All eyes on RMI postal vote

National police officer Artor Hesa (left) and local police officer Atran Jejon initiated the vetting process for postal absentee ballots Tuesday December 1 at the ICC tabulation headquarters by cutting open the zip-tied postal ballot storage containers. Photo: Hilary Hosia
National police officer Artor Hesa (left) and local police officer Atran Jejon initiated the vetting process for postal absentee ballots Tuesday December 1 at the ICC tabulation headquarters by cutting open the zip-tied postal ballot storage containers. Photo: Hilary Hosia

Election officials worked from mid-morning Tuesday until 5:30am Wednesday December 2 to check and sort all incoming postal absentee ballots that arrived by Monday, the 14-day deadline day for postals. This overnight work pushed the tabulation for postal ballots to Wednesday evening, with Chief Electoral Officer Robson Almen announcing the start of postal tabulating from 5pm onward Wednesday.

A significant number of postal ballots were rejected by Almen for not following requirements, but no count of postal ballots accepted and rejected was immediately available. Among the reasons for rejection, according to Almen: some people submitting ballots were not on the list of people who Electoral had mailed ballots to, so presumably they copied ballots from other voters and mailed them in; ballots arrived in bulk numbers in one large envelope when they are supposed to be mailed individually; and some ballot envelopes had no postmark on the outside leading Electoral staff to believe that the ballots had been mailed to a local resident who walked them into the Majuro post office for delivery to Electoral. “We included instructions on the ballot envelope, but people probably didn’t look at the instructions,” Almen said.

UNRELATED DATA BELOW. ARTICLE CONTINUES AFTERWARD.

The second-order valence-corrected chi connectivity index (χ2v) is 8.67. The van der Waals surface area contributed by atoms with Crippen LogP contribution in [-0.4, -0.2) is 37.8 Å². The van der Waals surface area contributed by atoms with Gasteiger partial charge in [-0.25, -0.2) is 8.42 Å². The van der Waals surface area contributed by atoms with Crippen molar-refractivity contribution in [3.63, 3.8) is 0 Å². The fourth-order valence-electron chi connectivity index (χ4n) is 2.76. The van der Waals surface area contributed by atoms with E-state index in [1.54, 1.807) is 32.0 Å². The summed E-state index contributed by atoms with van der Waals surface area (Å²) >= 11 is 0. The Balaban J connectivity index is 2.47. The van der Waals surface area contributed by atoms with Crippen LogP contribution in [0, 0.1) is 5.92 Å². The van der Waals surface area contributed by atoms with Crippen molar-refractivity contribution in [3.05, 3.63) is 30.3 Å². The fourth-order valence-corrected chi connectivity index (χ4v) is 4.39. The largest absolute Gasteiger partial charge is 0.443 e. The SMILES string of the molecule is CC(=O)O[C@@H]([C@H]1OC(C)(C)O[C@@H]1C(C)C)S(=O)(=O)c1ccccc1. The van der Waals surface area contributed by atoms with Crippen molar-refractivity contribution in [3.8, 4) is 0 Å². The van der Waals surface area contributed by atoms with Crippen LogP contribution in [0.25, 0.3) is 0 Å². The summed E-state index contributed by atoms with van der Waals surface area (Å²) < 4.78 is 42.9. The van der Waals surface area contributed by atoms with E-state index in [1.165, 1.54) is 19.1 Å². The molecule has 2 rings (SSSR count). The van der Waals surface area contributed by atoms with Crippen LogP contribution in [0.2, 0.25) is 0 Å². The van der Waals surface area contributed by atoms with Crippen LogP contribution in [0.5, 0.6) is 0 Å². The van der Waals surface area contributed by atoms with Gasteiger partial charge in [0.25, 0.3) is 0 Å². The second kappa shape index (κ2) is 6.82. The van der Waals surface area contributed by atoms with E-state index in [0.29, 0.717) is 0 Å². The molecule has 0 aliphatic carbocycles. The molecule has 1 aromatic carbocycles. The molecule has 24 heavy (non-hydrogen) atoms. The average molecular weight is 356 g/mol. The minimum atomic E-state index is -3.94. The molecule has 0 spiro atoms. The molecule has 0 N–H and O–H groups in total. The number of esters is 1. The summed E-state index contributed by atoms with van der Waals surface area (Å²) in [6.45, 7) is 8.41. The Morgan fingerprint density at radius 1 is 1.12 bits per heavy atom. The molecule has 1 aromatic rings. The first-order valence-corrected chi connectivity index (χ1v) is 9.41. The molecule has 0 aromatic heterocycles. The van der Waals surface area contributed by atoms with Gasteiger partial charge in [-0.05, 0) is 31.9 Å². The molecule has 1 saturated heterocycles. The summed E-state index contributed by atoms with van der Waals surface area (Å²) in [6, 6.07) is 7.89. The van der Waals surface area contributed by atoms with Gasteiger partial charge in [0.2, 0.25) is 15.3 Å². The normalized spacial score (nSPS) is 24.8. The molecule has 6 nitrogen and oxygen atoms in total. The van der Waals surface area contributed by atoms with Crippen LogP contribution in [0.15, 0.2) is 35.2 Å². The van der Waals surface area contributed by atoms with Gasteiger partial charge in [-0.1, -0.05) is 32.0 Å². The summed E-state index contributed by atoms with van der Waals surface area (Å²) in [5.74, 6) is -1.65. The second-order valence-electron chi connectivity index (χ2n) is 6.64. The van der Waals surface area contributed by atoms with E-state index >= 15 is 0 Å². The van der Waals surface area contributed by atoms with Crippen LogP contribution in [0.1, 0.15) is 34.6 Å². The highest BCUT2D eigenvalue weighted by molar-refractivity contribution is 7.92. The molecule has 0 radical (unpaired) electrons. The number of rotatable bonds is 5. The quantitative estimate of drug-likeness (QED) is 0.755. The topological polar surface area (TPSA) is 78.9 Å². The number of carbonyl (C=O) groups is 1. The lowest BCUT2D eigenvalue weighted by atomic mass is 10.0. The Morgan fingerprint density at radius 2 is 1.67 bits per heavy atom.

Read more about this in the December 4, 2015 edition of the Marshall Islands Journal.

Leave a Reply

Your email address will not be published.